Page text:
Everyone has to learn somehow...
Given that I am a few years out of college and have been actively maintaining a freelance career alongside my typical day-job, I've learned a few key lessons along the way. I'm nowhere near calling myself a "veteran" but I do know these few key lessons made (or broke for a certain time) my freelancing career.
Yes, I know. It sucks to start off this brief rundown with that awful of a word but it means all the difference in the world. Write a kickass proposal to start. Include a concrete timeline (and stick to it). Clue the client in on how in-tune you are with their needs. Start with a contract and an invoice for partial payment. Keep track of your hours even if you're not getting paid hourly. Include your emailing, inspiration browsing, and follow-up stuff in this hourly tracking. It will give you a much more clear idea on how to quote on a by-project basis in the future.
In the same vein, keep track off all expenses! I finally completed my first year using a detailed expense tracking system and it finally paid off! I didn't completely screw myself in taxes and started the year on a fresh foot.
It sucks initially, but in the end you will thank your past self for all of the work you put in.
Give your client a package for success
You may think the job is over once your brand spanking new logo has left your email box, and yeah, that probably could be the end of it. But honestly, guess how many times I would get an email a few weeks later asking what color I used for this or to get a white version of that, or how they could use the letterhead in Word.
I have learned to go out of my way to set up my clients, mostly small businesses, with everything they will need beyond that .eps.
Normally here's what I include, depending on the job:
- Any and all logo files! .eps, .png, .jpg versions of full color, one color, and reversed - And organized so a client can figure it out! I'll also include a stock writeup I created on which file to use when.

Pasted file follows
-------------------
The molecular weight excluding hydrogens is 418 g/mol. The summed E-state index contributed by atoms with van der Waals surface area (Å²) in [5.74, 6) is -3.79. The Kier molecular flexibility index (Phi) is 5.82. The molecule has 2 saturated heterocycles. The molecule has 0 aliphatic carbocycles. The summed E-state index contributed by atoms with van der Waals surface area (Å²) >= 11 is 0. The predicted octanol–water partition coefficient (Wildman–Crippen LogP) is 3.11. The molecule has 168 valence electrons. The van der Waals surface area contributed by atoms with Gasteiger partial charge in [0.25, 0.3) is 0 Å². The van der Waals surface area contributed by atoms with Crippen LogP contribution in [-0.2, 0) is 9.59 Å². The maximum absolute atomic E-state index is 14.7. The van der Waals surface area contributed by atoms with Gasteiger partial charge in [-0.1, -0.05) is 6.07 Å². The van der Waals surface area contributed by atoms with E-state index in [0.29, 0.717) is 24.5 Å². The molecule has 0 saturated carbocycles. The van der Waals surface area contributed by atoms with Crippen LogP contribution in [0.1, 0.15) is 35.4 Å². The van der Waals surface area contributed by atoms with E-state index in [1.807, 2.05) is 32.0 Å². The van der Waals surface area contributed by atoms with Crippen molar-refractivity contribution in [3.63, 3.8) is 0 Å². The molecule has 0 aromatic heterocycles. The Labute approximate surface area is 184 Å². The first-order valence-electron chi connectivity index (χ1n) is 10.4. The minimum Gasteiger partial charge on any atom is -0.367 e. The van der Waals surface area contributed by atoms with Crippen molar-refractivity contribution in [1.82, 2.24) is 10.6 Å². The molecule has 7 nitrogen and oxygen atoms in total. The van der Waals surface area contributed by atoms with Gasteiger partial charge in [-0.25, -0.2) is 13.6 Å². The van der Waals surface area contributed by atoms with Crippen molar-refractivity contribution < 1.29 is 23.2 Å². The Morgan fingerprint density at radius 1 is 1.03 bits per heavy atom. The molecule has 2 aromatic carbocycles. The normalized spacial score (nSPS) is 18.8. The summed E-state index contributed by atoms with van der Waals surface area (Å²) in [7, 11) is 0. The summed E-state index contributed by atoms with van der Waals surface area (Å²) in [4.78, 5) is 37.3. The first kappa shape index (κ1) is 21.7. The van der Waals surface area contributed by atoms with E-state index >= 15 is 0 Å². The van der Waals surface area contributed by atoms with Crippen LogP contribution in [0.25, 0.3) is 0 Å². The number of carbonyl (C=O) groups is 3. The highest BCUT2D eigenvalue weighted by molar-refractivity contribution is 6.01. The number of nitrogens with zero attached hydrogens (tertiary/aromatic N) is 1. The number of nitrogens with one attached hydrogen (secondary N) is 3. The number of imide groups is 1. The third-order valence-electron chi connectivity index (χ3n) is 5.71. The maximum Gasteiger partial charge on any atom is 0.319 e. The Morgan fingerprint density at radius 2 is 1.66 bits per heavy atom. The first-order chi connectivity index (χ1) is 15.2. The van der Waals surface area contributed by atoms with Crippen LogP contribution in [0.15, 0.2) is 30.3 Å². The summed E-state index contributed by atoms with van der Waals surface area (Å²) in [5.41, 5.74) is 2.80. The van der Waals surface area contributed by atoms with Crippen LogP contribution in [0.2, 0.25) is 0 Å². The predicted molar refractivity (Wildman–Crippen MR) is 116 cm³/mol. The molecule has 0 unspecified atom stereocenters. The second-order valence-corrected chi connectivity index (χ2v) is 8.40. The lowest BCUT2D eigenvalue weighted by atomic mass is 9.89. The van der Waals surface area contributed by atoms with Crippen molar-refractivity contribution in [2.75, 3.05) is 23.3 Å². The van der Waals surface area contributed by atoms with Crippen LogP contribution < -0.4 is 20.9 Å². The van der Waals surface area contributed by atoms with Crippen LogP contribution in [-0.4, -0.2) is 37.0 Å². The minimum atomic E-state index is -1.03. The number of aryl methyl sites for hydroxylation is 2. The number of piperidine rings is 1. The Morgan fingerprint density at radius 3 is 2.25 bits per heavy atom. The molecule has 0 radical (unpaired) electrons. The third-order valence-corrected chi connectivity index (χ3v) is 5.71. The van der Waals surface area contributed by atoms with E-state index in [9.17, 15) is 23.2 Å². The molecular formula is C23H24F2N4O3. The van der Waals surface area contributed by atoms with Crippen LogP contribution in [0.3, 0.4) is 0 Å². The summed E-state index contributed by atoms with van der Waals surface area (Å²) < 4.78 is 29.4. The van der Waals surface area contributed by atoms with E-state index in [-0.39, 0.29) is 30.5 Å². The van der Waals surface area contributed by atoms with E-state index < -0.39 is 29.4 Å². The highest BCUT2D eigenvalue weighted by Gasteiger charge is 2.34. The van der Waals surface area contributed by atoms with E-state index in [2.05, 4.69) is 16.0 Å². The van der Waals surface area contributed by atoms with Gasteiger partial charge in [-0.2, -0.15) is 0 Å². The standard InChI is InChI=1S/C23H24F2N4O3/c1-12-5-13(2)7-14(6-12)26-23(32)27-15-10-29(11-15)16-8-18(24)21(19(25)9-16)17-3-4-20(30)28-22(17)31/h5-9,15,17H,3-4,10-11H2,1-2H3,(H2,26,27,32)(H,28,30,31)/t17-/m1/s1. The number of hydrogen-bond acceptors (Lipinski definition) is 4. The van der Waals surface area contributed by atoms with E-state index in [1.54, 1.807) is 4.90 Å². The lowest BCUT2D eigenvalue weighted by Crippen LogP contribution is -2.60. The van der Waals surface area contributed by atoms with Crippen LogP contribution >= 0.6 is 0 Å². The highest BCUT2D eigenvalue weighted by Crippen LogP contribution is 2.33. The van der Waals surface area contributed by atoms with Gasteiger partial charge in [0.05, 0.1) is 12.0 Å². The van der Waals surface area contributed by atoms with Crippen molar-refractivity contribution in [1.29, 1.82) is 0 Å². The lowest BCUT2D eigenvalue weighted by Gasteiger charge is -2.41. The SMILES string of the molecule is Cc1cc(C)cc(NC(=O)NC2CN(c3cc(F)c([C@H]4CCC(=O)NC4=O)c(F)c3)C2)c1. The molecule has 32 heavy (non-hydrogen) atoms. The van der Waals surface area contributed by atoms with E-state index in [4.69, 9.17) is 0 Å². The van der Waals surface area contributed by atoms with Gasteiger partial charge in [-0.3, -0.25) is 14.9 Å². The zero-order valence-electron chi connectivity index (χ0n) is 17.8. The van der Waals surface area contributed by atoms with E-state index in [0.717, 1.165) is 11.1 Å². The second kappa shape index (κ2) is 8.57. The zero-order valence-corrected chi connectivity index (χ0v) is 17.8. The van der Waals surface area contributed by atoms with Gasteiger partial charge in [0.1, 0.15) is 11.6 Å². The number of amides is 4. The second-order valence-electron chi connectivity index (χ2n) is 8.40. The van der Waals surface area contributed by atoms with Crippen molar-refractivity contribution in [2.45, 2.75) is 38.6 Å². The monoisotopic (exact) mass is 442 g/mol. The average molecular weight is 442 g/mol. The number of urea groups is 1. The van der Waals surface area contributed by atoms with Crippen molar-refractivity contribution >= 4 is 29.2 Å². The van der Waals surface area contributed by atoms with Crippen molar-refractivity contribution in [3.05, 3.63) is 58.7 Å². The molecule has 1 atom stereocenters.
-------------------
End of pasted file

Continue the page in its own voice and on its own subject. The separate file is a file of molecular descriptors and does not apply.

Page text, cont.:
- A PDF with best practices and their specific color breakdowns for web and print.
- If I'm designing letterhead and such, I'll also include word template versions. A great majority of my clients may not ever have to reason to order a large batch of printed letterhead, so why not design the letterhead to be a template (and printable on any printer!)
- Finally, follow up contact. Be it phone call or email, definitely keep in touch and be sure they and happy with the product. Of course, this is always a great opportunity to see if they have additional needs!
Manage your time
And by manage your time, I mean segment your freelance mode into it's own time blocks. At first with a normal day-job and freelance and my own life, it was overwhelming to get emails and phone calls about freelance work that I could not necessarily address at the time I received them. I would often get involved in an email chain while I was out doing personal things. Resist! Everything can wait until you sit down at your desk with a mug of coffee and a few hours to power through.
...Just don't push back that solid freelance desk time weeks into the future.
Manage your files
I can easily become one of the most un-organized people on the face of this earth, as evidenced by my 50 browser tabs, hundreds of screenshots on my desktop, and my multiple folders called Junk, To Organize, and Important.
But after a few years of freelancing, there is one folder that NO MATTER WHAT I keep neat and tidy: Work.
Believe me, if you sort out research, text, old files, working, and final into their own folders, even that will save time and hassle in the future.
And finally... a word on finding clients
One thing I hear over and over is "How do I find freelance work?"
Honestly, it took me a long time to even have enough freelance work to fill enough to call "part-time". If you're just out of school, take anything and everything. Work yourself hard and you will prove to yourself how much you can accomplish. Dig through craigslist ads, search online, ask around everywhere and eventually you will get a few jobs. After a while your portfolio will fill out, even if maybe only every 5th project is worth showing.
Initially in your career, don't be afraid of grunt work. I've outlined thousands of product photos in photoshop, laid out the driest of book content, and retraced artwork into vector format. This type of work accomplishes:
- The type of technical skill-set that cannot be taught, only learned through hours of excruciating pen tool work.
- An appreciation for getting beyond that type of ditch digging work later in your career, and an appreciation for those who do it for you.
- Contacts! Even if you start off doing something like photo editing or resizing ads, fear not. These are also the people who can throw you better work if you prove yourself.
Overall, I've found the number one way to gain clients is to never say no to work until you have to. A few years in, I'm now able to turn down work that I know isn't paying enough and my projects are drifting more toward actual design ideation and execution. So trudge through, and I promise it gets better and more fulfilling!